Les: Sounds good. One final question. How would you say the songwriter you are now compares to where you were when you first decided to get stuck into writing this collection of songs?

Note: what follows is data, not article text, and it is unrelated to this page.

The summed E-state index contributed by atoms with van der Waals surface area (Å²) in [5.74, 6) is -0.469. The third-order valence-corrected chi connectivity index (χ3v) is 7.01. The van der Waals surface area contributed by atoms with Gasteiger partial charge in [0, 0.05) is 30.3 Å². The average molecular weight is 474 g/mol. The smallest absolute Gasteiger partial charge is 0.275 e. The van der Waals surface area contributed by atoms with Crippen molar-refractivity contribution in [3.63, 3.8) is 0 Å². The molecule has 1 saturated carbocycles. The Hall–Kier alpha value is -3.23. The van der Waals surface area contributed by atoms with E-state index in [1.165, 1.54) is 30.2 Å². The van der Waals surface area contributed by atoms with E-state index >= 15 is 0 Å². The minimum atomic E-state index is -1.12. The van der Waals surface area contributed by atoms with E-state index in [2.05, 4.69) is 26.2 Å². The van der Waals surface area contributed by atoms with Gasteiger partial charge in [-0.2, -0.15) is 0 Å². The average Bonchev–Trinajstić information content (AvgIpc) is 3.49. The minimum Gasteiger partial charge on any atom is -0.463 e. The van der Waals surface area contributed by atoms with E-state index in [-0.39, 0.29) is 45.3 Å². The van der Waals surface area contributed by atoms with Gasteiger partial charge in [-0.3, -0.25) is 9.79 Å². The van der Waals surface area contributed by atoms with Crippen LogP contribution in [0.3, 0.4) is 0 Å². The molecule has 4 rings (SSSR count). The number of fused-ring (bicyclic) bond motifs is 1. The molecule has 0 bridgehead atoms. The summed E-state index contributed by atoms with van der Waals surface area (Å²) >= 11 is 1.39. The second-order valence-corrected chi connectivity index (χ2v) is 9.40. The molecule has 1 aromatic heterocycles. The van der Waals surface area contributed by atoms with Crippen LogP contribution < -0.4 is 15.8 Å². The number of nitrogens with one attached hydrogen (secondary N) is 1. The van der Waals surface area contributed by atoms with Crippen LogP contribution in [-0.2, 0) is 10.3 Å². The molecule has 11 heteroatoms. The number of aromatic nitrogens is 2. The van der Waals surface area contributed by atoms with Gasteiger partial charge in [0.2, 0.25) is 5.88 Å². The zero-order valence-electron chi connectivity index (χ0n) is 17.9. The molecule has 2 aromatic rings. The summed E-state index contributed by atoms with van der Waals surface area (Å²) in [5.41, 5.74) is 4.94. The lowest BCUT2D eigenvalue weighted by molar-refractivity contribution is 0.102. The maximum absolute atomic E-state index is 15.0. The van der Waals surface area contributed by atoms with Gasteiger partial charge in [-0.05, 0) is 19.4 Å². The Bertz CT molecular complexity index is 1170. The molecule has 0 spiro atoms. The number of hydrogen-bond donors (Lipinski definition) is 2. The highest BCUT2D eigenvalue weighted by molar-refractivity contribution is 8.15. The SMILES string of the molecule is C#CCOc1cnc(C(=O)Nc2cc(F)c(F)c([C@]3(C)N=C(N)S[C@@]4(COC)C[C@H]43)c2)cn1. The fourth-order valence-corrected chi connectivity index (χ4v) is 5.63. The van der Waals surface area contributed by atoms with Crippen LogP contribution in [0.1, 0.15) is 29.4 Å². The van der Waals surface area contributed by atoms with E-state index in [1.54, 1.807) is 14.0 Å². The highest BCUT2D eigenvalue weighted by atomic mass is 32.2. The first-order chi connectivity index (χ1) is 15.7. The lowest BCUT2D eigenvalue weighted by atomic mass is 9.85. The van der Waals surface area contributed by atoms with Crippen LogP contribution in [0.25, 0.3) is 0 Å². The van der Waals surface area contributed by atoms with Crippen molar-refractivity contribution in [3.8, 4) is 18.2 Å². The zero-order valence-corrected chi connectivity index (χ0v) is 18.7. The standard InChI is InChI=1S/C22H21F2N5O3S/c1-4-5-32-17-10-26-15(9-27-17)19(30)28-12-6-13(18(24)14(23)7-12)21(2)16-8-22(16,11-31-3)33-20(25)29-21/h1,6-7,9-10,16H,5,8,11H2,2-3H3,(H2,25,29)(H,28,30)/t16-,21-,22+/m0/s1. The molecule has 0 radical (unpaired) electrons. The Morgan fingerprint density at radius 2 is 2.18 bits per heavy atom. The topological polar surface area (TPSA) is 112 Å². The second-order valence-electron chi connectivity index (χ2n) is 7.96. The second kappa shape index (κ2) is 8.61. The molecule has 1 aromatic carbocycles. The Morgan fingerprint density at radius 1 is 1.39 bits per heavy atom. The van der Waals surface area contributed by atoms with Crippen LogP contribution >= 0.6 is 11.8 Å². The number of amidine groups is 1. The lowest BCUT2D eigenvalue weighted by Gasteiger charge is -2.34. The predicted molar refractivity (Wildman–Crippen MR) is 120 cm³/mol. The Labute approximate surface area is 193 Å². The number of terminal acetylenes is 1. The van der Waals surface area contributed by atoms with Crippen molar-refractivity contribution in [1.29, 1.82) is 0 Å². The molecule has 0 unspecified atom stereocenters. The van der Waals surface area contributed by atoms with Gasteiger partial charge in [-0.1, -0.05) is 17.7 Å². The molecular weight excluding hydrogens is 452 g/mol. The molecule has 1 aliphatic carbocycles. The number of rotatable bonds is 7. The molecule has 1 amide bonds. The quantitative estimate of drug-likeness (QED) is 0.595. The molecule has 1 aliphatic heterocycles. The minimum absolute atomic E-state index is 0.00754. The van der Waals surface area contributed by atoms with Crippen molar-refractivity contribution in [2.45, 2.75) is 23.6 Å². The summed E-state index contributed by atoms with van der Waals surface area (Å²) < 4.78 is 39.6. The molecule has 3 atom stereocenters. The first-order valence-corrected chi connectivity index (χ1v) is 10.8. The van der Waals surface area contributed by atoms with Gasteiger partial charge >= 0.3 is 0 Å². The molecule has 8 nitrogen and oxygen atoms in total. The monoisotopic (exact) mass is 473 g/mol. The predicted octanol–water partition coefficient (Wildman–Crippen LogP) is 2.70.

Charlotte: I wouldn’t have even fathomed that I was capable of writing such songs. [Laughs] I mean the first song that I wrote from the album was Barrier Line and I didn’t think it was a very good song at the time, but subsequently a lot of people where like “That song you wrote, Barrier Line, it’s really good! It’s my favourite of your songs” . I didn’t really consider myself a songwriter, a singer always, but it’s definitely through this process that I’ve been like ‘No, I love writing songs and I am a songwriter and I really connect with this identity; it feels very much a part of who I am. I feel like I’ve always loved stories and finding stories and telling stories and it’s just more beautiful telling stories to a melody.